How the game was won: The Celtics started strong, but faded fast over the final 26 minutes, dropping the last game of a three-game road trip. Glen Davis provided the biggest spark, scoring nine of his 13 points in the first quarter, and Boston led by double digits in the second period, but couldn't hold on. Ray Allen finished with a team-high 15 points, but Paul Pierce -- fresh from being named Eastern Conference Player of the Week -- struggled, going 3-of-13 from the field for 11 points. Doc Rivers capped the festivities by getting ejected with a little more than a minute to play.
Turning point: The Celtics outplayed Utah throughout the first half (and were the beneficiary of plenty of favorable whistles), but needed a late second-quarter burst to open a 12-point lead with two minutes to play in the half. But Utah wouldn't go quietly into intermission, scoring the final seven points of the half to trim the lead to five before the break.
Turning point II: The Jazz opened the second half by scoring the first nine points -- stretching their run to 16-0 -- and another 7-0 burst a short time later helped Utah's lead balloon to 14 with 6:41 to play in the third quarter.
Stat of the game: Utah's starters outscored Boston's first unit 88-49. Whether it was tired legs or simply poor play, the Celtics' starters simply didn't have it Monday.
Unsung hero: Davis scored five points and took a charge in the first minute he was on the court as part of a monster first half. Things got ugly in the second half, including when he took an elbow to the nose and needed medical attention before returning with a cotton plug jammed in a nostril.
What it means: The Celtics finish a rugged road trip at 2-1, still a favorable mark for the competition they saw. It doesn't get much easier, even as the team returns home for a season-long six-game homestand. The first five games feature more Western Conference opposition before a visit from the Eastern Conference-leading Cleveland Cavaliers on Easter Sunday.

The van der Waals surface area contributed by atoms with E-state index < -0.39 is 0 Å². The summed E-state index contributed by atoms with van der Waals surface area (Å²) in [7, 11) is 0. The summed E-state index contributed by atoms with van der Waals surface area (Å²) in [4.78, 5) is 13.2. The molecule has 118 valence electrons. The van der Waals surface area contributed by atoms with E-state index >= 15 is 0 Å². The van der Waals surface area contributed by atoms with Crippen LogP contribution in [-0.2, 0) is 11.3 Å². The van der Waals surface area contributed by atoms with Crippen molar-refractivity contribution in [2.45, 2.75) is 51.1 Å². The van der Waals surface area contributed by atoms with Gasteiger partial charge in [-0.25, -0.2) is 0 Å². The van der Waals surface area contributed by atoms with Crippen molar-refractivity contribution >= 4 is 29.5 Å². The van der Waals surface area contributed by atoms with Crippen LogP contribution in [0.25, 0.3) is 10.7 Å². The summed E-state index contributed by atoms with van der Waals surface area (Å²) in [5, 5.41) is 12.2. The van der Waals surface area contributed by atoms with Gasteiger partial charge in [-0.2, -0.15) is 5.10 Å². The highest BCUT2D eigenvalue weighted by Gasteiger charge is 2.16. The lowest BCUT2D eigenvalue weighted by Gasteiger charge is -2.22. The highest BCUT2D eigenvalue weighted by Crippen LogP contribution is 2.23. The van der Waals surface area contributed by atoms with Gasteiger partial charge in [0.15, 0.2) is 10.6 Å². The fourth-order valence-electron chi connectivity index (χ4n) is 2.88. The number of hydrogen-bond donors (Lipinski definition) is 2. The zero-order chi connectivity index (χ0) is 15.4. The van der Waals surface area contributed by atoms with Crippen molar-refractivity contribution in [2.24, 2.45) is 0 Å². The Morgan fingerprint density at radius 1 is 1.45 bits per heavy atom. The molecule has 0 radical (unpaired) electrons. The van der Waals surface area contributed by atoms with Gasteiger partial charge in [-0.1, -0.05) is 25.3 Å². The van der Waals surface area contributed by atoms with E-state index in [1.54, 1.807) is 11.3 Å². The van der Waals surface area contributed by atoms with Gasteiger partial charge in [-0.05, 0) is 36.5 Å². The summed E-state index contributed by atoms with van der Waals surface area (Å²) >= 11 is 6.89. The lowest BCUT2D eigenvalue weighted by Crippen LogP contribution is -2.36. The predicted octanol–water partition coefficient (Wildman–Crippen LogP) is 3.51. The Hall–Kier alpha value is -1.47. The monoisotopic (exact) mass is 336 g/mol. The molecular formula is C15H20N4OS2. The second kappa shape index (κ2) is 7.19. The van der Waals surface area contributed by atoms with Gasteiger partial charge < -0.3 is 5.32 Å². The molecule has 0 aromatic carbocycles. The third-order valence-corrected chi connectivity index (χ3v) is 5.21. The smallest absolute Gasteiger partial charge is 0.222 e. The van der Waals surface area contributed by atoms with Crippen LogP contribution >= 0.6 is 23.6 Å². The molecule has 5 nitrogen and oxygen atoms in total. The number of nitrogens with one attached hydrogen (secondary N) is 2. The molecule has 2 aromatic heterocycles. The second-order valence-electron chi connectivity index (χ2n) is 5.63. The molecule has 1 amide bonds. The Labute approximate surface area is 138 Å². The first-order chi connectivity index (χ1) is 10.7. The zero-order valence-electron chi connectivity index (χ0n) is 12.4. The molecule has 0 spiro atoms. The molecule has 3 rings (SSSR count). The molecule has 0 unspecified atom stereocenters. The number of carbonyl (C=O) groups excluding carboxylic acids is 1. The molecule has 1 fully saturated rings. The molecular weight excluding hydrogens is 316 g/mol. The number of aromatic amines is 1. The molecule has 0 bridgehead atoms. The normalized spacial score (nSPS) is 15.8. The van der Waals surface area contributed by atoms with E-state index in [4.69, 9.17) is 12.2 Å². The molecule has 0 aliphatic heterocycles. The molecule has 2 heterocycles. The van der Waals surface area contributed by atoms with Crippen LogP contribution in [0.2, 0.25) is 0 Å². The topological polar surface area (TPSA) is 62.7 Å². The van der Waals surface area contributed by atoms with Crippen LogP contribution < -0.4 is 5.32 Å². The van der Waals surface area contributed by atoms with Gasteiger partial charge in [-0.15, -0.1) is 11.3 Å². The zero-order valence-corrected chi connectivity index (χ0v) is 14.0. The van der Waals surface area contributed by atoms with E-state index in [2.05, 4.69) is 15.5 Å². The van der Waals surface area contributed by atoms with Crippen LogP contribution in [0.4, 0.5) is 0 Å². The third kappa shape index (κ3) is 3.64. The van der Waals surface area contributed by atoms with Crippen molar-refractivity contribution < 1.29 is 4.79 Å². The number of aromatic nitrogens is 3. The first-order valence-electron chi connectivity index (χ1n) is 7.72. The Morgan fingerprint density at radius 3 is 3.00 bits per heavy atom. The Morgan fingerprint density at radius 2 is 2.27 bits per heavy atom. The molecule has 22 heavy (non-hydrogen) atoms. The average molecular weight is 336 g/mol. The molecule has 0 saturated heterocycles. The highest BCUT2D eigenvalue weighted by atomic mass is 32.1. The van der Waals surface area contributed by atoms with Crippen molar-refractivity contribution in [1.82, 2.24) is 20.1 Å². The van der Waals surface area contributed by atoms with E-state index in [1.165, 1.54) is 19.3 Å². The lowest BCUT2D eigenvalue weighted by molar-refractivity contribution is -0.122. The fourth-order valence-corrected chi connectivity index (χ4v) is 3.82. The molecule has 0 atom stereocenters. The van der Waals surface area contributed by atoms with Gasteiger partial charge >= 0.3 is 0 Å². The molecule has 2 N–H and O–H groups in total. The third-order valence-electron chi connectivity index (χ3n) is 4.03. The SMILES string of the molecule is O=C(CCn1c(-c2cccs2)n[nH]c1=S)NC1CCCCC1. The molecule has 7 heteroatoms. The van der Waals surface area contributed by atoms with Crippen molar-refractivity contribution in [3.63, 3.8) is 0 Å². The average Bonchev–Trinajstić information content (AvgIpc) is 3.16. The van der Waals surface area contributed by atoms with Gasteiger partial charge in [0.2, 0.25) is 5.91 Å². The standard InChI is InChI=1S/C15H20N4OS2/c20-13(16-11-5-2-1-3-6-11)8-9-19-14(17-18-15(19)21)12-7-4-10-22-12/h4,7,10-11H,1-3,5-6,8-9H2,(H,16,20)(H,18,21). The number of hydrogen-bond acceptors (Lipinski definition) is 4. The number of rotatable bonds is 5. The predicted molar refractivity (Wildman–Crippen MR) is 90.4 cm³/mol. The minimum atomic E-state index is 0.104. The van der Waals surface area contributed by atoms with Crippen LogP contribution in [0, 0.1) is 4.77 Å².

When the Celtics met the Jazz back in November, Boston emerged with a breezy 105-86 triumph, improving to 8-1 on the young season. Rasheed Wallace openly speculated about challenging the NBA record of 72 wins, Kendrick Perkins discussed Doc Rivers' challenge of being the best defense in sports since the 1985 Bears, and Kevin Garnett was talking about "running through cornfields," because he felt so healthy again.
(Sigh) Those were the days.
Between then and now, the Celtics got a bit lost in the cornfields KG was gleefully running through. Before this recent four-game winning streak, Boston was a pedestrian 33-23 since that early season win over the Jazz. And considering Boston won 15 of its next 19 games after topping Utah, it shows just how much this team struggled in recent months.
OK, so the regular season hasn't gone exactly to plan. But for the first time since that first Jazz meeting, there's a sort of optimism and buzz around this team that we haven't seen in the new calendar year.
A win Monday night would punch Boston's playoff pass. While that's not the sort of champagne-popping accomplishment of a sport like baseball, there's something to be said for crossing an accomplishment off the season to-do list.
What's more, a win Monday would cap a sweep of this three-game road trip that featured two of the top four teams in the Western Conference, and a Rockets team that would be challenging for the fifth spot in the Eastern Conference (Houston, in the wild West, is instead on playoff life support).
A victory would also push Boston's road record to a glossy 25-12 with four road games to go. While a return trip to Milwaukee, where the Green fell earlier this month, isn't a slam dunk, there's the very real possibility that the Celtics could close out the season at 29-12 on the road -- almost as sterling a mark as the 31-10 record they boasted in their championship season of 2007-08.